Monday, July 1, 2013

And so begins the revolution. Of video games!

Last week I picked up my Ouya console (preordered from GameStop), got home and opened it up. I was greeted by this packaging:

What does this mean? Consider what the Ouya stands for. It is a crowd funded console - the people definitely wanted it. Check the Kickstarter final tally:

The important lessen here is that Ouya listened to what the people wanted from the start.

-Let the console war BEGIN-

AAA titles have become homogenized with a cookie cutter business model to sell you the same game over and over. Big publishers are again being accused of being anti-consumer, especially by their employeesThis short documentary by CleverNoob addresses this issue in gaming.

Microsoft must not have asked ANY consumer what they thought about the new XBox One policies and changes because I haven't heard of anyone embracing them. Even though they confusingly waffled on the issue, there's still a console killing controversy forever surrounding Microsoft because they didn't ask the consumers what they thought about the idea.

Ouya is doing the opposite, selling the console for the price of a controller and then giving away games to play out of the box! Instead of polished predictable shooters, you don't know what treasure or trash you're about to download on Ouya. The discovery is the most fun thing about it. Treasures like Saturday Morning RPG and The Ball await you. For free.

There are other gaming experiments coming to market soon.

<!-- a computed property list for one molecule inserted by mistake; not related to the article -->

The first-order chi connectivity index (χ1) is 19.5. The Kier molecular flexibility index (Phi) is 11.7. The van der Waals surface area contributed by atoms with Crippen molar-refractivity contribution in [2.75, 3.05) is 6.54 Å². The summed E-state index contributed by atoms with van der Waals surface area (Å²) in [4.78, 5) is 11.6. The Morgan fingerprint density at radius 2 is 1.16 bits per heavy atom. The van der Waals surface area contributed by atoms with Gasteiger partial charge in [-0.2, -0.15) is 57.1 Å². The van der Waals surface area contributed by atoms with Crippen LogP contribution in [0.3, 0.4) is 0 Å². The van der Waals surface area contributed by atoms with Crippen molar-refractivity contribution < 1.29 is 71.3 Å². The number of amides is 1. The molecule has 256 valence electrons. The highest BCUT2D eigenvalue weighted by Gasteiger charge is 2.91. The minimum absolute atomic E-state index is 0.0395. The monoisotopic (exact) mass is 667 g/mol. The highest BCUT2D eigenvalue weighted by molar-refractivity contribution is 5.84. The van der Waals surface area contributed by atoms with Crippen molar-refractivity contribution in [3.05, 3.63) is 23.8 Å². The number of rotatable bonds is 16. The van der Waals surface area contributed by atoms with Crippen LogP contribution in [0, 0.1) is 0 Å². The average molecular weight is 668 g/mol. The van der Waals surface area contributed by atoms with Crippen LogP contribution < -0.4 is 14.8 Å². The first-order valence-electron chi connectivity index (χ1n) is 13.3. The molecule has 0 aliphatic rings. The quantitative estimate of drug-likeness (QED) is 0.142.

Nvidia Shield is attempting to sell an Android phone with an Xbox360 controller attached to it for $300. We already have smartphones in our pockets. See the problem?

Piston aka Steam Box aka Xi3 will be priced more like a PC than a gaming console, but packed with the power of Steam might be worth it. The games I buy on Steam barely work on my PC (laptop) if at all. 

So are the big consoles really scared of the little guy? Enough to play dirty at E3 where the Entertainment Software Association parked a giant truck blocking the Ouya Park then called the cops. Perhaps they didn't like the tagline on Ouya's sign which read "Open to all."

Back on Xbox, XNA is a bitch for indies to publish on, because doing so only benefits Microsoft. Because of this greed and oversight, XNA Studios is being killed (in 2014). More incentive for developers to go the Ouya route.

Being honest and upfront with the consumers is as important as the variety in the games we play. Now we the people have a home console platform to publish games on easily, for better or for worse. Vive la revolution!

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